- Boots on the Ground: Currently, CBP has more than 2,200 Border Patrol agents on the Northern border, a 500 percent increase since 9/11. In addition, there are nearly 3,700 CBP Officers managing the flow of people and goods across ports of entry and crossings along the Northern border.
- Ports of Entry: CBP is using Recovery Act funds to modernize more than 35 land ports of entry along the Northern border to meet current security and operational needs.
- Technology: DHS has deployed thermal camera systems, Mobile Surveillance Systems, and Remote Video Surveillance Systems along the Northern border.
- Aerial Coverage: Approximately 950 miles along the Northern border from Washington to Minnesota are currently covered by unmanned aircraft, in addition to approximately 200 miles along the northern border in New York and Lake Ontario—none of which were covered prior to the creation of DHS.
- The United States Coast Guard (USCG) secures our nation's maritime borders through a layered security system that begins beyond the country's physical borders. At-sea presence deters potential threats, provides mobile surveillance coverage, increases warning time, engages smugglers at the earliest point possible, and enables USCG to address potential threats before they can cause harm to the United States.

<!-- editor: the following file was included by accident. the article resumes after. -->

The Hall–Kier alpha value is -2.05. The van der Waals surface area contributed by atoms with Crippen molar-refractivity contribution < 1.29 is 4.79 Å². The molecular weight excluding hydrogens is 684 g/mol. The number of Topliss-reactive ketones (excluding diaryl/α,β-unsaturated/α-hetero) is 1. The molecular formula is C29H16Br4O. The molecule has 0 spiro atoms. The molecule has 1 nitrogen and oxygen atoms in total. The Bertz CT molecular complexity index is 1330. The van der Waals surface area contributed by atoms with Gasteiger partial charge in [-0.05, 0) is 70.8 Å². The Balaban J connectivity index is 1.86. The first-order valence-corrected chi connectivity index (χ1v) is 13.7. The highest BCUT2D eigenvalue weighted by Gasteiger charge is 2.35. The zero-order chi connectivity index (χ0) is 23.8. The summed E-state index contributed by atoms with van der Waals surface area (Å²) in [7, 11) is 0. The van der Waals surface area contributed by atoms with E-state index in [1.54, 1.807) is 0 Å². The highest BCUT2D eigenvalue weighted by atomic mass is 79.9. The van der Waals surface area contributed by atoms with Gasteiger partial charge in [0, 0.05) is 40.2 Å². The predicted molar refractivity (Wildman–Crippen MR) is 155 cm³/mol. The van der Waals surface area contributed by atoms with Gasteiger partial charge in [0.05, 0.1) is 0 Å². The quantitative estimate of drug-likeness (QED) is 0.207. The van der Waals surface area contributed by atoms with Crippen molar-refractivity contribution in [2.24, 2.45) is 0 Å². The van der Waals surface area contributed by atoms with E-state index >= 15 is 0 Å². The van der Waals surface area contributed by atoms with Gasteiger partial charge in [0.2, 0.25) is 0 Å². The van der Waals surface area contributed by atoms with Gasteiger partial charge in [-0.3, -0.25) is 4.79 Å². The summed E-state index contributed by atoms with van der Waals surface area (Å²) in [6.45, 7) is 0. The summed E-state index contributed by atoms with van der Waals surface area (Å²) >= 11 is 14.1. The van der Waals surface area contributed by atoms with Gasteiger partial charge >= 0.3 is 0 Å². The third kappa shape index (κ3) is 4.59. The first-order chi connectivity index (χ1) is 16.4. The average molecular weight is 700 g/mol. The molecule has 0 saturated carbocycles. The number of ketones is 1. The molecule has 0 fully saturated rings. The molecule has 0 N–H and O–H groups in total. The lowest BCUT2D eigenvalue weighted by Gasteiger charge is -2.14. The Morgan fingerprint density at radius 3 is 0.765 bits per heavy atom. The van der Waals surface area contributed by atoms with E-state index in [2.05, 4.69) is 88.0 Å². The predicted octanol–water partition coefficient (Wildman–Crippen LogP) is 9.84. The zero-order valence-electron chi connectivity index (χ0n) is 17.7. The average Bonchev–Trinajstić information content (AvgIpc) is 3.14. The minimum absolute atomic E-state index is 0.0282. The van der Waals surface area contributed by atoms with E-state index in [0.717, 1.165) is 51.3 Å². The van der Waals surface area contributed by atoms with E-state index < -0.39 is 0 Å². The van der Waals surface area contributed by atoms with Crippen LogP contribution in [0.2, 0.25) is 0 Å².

- USCG's Maritime Security and Response Operations include waterborne and aerial patrols as well as armed escorts of hazardous cargos and passenger vessels in order to reduce the risk of terrorism to the U.S. Marine Transportation System, critical infrastructure and key resources.
- USCG has increased the presence and capabilities of maritime forces to address threats through the establishment of the Deployable Operations Group, which can respond rapidly to terrorist and weapons of mass destruction threats as well as Maritime Safety and Security Teams at critical U.S. ports, which focus on domestic maritime threats and post-incident response.